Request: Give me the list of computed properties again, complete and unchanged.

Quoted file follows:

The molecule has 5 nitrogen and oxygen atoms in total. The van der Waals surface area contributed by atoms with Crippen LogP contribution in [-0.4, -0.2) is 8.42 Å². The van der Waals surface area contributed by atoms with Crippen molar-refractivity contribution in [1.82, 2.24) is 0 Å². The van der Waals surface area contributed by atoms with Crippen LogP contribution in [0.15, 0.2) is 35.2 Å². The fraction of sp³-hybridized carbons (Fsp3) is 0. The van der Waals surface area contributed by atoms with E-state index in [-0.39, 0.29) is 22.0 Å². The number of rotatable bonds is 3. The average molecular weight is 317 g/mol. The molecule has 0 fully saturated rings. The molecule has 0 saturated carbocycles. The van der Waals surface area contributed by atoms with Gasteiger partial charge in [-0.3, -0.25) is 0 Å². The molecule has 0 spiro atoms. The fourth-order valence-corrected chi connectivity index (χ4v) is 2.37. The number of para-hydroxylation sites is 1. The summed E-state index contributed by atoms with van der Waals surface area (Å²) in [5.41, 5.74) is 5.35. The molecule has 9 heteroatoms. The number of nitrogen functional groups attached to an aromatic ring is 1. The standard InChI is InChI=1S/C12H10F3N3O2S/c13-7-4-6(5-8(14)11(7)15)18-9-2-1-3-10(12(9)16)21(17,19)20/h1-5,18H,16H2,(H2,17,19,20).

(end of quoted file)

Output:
The molecule has 5 nitrogen and oxygen atoms in total. The van der Waals surface area contributed by atoms with Crippen LogP contribution in [-0.4, -0.2) is 8.42 Å². The van der Waals surface area contributed by atoms with Crippen molar-refractivity contribution in [1.82, 2.24) is 0 Å². The van der Waals surface area contributed by atoms with Crippen LogP contribution in [0.15, 0.2) is 35.2 Å². The fraction of sp³-hybridized carbons (Fsp3) is 0. The van der Waals surface area contributed by atoms with E-state index in [-0.39, 0.29) is 22.0 Å². The number of rotatable bonds is 3. The average molecular weight is 317 g/mol. The molecule has 0 fully saturated rings. The molecule has 0 saturated carbocycles. The van der Waals surface area contributed by atoms with Gasteiger partial charge in [-0.3, -0.25) is 0 Å². The molecule has 0 spiro atoms. The fourth-order valence-corrected chi connectivity index (χ4v) is 2.37. The number of para-hydroxylation sites is 1. The summed E-state index contributed by atoms with van der Waals surface area (Å²) in [5.41, 5.74) is 5.35. The molecule has 9 heteroatoms. The number of nitrogen functional groups attached to an aromatic ring is 1. The standard InChI is InChI=1S/C12H10F3N3O2S/c13-7-4-6(5-8(14)11(7)15)18-9-2-1-3-10(12(9)16)21(17,19)20/h1-5,18H,16H2,(H2,17,19,20).